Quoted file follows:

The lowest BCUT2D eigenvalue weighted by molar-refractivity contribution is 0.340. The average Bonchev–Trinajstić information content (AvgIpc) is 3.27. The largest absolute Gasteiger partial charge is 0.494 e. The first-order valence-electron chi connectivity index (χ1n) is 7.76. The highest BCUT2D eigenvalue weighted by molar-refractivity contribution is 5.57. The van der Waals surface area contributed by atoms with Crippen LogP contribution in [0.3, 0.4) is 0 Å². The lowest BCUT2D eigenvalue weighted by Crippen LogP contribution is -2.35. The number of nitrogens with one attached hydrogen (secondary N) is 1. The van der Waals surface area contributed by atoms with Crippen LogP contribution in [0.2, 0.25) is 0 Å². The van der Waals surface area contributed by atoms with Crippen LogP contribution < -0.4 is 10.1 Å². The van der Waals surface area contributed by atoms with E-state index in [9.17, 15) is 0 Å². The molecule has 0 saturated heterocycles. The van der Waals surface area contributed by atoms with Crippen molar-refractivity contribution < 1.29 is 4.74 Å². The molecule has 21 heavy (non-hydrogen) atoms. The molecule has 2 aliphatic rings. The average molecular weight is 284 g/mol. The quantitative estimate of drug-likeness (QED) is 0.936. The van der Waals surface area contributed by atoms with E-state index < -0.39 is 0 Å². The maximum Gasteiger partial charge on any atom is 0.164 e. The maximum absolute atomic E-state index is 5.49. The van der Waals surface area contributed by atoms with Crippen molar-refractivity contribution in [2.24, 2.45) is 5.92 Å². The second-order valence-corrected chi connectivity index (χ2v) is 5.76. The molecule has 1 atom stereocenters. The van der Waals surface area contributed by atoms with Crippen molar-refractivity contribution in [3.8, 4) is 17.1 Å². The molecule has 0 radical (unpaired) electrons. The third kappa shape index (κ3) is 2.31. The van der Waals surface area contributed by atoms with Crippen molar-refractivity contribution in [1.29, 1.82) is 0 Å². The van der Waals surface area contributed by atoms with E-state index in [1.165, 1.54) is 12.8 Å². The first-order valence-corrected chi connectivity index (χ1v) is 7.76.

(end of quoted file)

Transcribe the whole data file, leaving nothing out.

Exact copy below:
The lowest BCUT2D eigenvalue weighted by molar-refractivity contribution is 0.340. The average Bonchev–Trinajstić information content (AvgIpc) is 3.27. The largest absolute Gasteiger partial charge is 0.494 e. The first-order valence-electron chi connectivity index (χ1n) is 7.76. The highest BCUT2D eigenvalue weighted by molar-refractivity contribution is 5.57. The van der Waals surface area contributed by atoms with Crippen LogP contribution in [0.3, 0.4) is 0 Å². The lowest BCUT2D eigenvalue weighted by Crippen LogP contribution is -2.35. The number of nitrogens with one attached hydrogen (secondary N) is 1. The van der Waals surface area contributed by atoms with Crippen LogP contribution in [0.2, 0.25) is 0 Å². The van der Waals surface area contributed by atoms with Crippen LogP contribution < -0.4 is 10.1 Å². The van der Waals surface area contributed by atoms with E-state index in [9.17, 15) is 0 Å². The molecule has 0 saturated heterocycles. The van der Waals surface area contributed by atoms with Crippen molar-refractivity contribution < 1.29 is 4.74 Å². The molecule has 21 heavy (non-hydrogen) atoms. The molecule has 2 aliphatic rings. The average molecular weight is 284 g/mol. The quantitative estimate of drug-likeness (QED) is 0.936. The van der Waals surface area contributed by atoms with E-state index < -0.39 is 0 Å². The maximum Gasteiger partial charge on any atom is 0.164 e. The maximum absolute atomic E-state index is 5.49. The van der Waals surface area contributed by atoms with Crippen molar-refractivity contribution in [2.24, 2.45) is 5.92 Å². The second-order valence-corrected chi connectivity index (χ2v) is 5.76. The molecule has 1 atom stereocenters. The van der Waals surface area contributed by atoms with Crippen molar-refractivity contribution in [3.8, 4) is 17.1 Å². The molecule has 0 radical (unpaired) electrons. The third kappa shape index (κ3) is 2.31. The van der Waals surface area contributed by atoms with Crippen molar-refractivity contribution in [1.29, 1.82) is 0 Å². The van der Waals surface area contributed by atoms with E-state index in [1.165, 1.54) is 12.8 Å². The first-order valence-corrected chi connectivity index (χ1v) is 7.76.